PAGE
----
I parked on the South side of the cattle guard which is approximately one hundred yards south of the gate which leads towards the Hunting Club Lands as well as Shanti Ashrama. There were native Tule Elk in the Valley when I arrived and wildflowers in full bloom so I picked a nice day. I started the hike around 12PM. I used the Mt. Stakes quad as my map and most of the fireroads exist as per the map. Use your intuition and you'll find your way. Heavy rain this year so a lot of stream crossings all the way to the point where the fireroads ascend into the chapparal slopes. I placed a summit register at Mt. Stakes in a cheap tupperware container and put underneath rocks near the USGS marker. Hope it survives a while. Also bagged Black Mtn, which is just .7 miles to the North. Tule Elk were seen again on my exit. No problem with my truck. Stats: 13 Miles, 2200 Feet elevation gain. Took about 4.25 hours. Once you leave the valley the chapparal slopes allow for increasingly expansive views as you ascend to the summit of Mt. Stakes. A highly enjoyable solo journey into a rough gem of the always appealing Diablo Range.
Summited at night, alone, in fear of being attacked by cows. Started to snow on the way down. No ranchers, no guns!
Long way to go, but amazing wildflowers were rewarding. We came through Coe State Park, which necessitates a 22 mile hike followed by a 12 mile walk-out. Phew!
I remember being half-scared because of the sounds of guns going off. Otherwise, this is probably the easiest route available.
Used a bike until the upper Red Creek (beginning of Mt Stakes trail) then hiked to the summit using "almost" legal route. Took 16 hrs total, 65 miles roundtrip. Going through Orestimba and Red Creek canyon is the most beautiful experience
Most difficult part of the hike was navigating through a massive herd of cows as the sun was setting. They were menacing in their numbers!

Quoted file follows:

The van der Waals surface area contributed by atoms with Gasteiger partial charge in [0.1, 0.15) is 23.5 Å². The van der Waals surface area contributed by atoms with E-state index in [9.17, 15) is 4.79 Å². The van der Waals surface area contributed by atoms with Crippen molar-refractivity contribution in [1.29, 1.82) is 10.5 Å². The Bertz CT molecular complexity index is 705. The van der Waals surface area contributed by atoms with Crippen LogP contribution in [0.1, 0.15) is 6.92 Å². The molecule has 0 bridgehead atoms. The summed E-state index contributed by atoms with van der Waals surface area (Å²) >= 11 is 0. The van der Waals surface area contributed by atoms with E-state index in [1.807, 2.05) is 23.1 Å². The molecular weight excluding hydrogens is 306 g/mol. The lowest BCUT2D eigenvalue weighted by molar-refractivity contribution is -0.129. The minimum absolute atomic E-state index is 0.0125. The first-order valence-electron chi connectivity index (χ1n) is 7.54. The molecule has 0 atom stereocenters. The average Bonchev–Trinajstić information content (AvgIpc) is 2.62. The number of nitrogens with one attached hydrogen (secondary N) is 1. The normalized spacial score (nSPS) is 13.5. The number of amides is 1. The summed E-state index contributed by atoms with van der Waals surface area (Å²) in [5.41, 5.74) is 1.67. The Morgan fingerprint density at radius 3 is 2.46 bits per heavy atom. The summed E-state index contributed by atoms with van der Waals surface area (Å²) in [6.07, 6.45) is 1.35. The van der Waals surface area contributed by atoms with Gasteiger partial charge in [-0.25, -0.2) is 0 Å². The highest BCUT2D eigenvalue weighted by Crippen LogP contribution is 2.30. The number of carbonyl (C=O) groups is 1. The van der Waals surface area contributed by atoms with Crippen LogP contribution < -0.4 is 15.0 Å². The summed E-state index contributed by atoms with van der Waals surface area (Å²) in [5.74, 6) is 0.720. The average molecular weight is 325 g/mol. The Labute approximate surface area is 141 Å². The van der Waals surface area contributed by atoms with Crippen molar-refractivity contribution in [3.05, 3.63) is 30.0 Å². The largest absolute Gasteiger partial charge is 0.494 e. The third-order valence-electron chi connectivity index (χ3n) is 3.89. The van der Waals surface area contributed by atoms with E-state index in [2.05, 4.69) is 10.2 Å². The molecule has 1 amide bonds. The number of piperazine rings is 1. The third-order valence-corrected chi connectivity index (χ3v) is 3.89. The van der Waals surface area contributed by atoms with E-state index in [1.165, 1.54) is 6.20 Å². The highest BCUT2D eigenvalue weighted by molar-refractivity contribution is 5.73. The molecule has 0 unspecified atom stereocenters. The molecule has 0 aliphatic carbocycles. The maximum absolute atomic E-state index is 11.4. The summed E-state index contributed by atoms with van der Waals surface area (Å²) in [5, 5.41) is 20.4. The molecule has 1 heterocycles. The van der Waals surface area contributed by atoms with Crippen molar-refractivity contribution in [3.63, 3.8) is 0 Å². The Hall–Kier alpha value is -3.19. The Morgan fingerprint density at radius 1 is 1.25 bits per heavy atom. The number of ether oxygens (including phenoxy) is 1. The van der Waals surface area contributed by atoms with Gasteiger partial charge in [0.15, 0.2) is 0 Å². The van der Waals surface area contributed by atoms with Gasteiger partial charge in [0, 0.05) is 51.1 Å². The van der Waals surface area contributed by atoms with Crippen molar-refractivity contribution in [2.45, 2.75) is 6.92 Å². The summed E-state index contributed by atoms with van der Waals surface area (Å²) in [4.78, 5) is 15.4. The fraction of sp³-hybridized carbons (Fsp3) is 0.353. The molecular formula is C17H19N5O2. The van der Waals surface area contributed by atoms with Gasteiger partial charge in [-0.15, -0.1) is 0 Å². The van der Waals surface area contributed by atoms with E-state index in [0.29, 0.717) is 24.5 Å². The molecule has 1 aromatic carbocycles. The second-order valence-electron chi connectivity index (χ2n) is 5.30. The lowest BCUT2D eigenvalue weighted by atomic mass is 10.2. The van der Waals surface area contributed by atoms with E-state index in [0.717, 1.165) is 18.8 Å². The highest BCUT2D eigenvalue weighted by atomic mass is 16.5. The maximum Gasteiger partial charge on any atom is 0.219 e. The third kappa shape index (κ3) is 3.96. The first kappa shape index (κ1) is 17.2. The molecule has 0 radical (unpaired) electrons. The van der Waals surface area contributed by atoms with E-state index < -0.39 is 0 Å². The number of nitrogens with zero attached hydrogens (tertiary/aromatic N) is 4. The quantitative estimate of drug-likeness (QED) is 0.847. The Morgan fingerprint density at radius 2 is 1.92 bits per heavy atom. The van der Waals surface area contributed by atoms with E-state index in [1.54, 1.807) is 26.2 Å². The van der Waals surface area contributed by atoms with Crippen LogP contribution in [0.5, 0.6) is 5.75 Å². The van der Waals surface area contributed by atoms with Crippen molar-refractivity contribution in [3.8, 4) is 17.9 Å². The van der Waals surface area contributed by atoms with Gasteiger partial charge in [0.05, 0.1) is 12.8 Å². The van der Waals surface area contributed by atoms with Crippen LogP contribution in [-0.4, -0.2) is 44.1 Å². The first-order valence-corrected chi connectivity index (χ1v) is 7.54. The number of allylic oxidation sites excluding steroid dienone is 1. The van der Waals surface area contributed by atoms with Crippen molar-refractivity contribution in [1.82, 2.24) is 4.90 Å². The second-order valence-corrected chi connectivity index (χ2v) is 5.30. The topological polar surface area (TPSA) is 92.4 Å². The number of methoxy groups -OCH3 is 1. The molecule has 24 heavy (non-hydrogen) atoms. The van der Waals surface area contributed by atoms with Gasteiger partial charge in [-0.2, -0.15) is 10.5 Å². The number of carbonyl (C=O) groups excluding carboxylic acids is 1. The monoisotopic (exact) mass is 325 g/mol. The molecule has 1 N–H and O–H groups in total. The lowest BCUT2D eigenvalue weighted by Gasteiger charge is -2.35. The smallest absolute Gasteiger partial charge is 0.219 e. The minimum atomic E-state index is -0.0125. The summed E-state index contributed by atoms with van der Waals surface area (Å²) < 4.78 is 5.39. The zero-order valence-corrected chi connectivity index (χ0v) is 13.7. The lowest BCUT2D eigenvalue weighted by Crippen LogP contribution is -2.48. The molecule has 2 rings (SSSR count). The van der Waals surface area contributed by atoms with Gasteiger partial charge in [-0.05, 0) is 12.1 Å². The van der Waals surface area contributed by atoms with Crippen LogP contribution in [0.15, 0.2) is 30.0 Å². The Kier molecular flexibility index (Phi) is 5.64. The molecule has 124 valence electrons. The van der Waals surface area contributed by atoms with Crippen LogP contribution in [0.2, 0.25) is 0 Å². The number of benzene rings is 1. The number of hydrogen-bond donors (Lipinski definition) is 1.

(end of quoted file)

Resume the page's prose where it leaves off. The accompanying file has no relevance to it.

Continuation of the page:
The trail is easy to follow, although marking all the listed junctions found on a Topo map (and putting them in a GPS unit) was quite useful. The top ridgeline is like a super-highway of jeep roads--what were they thinking? Whatever the case, the summit is pretty uninspiring, but the hike is quite nice, including the portion through the gun club lands (probably not nice if there are people actually using the land, though).
Went over to nearby Black Mountain (3/4 mile north on the Topo map), but was disappointed to discover there is no USGS marker there (confirmed later when I checked the USGS database). All in all, an unexpectedly enjoyable hike, with a big sigh of relief upon returning to see my car still intact.
Summited this peak with rgreene. It was a nice casual walk through the park. Beware, the jeep roads on the TOPO are not maintained with the state park. They're there if you look for them but very overgrown. Nice warm up hike to get some miles on the legs.
A pretty easy hike if you don't get hassled for being on private property. Trip Report
The dual ridges, bushwhacking, and length of the trip made it an adventure. High points were (several times) stumbling into a clearing while following a non-existant jeep road, and finding a nice "Mt. Stakes Trail" intersection marker for another non-existant trail.